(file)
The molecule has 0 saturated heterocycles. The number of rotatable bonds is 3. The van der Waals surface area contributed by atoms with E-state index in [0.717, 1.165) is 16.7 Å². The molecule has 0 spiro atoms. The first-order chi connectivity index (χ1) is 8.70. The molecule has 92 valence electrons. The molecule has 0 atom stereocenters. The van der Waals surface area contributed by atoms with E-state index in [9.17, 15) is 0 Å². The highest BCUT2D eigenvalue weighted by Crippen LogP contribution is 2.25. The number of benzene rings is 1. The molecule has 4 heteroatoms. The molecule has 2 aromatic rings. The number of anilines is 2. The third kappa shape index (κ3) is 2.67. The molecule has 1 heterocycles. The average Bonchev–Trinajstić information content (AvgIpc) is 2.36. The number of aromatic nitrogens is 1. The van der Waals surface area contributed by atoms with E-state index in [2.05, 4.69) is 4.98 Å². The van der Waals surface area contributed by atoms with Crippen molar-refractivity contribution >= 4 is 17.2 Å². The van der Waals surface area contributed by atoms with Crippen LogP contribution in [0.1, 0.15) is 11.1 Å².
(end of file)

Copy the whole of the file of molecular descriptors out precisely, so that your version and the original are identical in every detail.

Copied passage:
The molecule has 0 saturated heterocycles. The number of rotatable bonds is 3. The van der Waals surface area contributed by atoms with E-state index in [0.717, 1.165) is 16.7 Å². The molecule has 0 spiro atoms. The first-order chi connectivity index (χ1) is 8.70. The molecule has 92 valence electrons. The molecule has 0 atom stereocenters. The van der Waals surface area contributed by atoms with E-state index in [9.17, 15) is 0 Å². The highest BCUT2D eigenvalue weighted by Crippen LogP contribution is 2.25. The number of benzene rings is 1. The molecule has 4 heteroatoms. The molecule has 2 aromatic rings. The number of anilines is 2. The third kappa shape index (κ3) is 2.67. The molecule has 1 heterocycles. The average Bonchev–Trinajstić information content (AvgIpc) is 2.36. The number of aromatic nitrogens is 1. The van der Waals surface area contributed by atoms with E-state index in [2.05, 4.69) is 4.98 Å². The van der Waals surface area contributed by atoms with Crippen molar-refractivity contribution >= 4 is 17.2 Å². The van der Waals surface area contributed by atoms with Crippen LogP contribution in [0.1, 0.15) is 11.1 Å².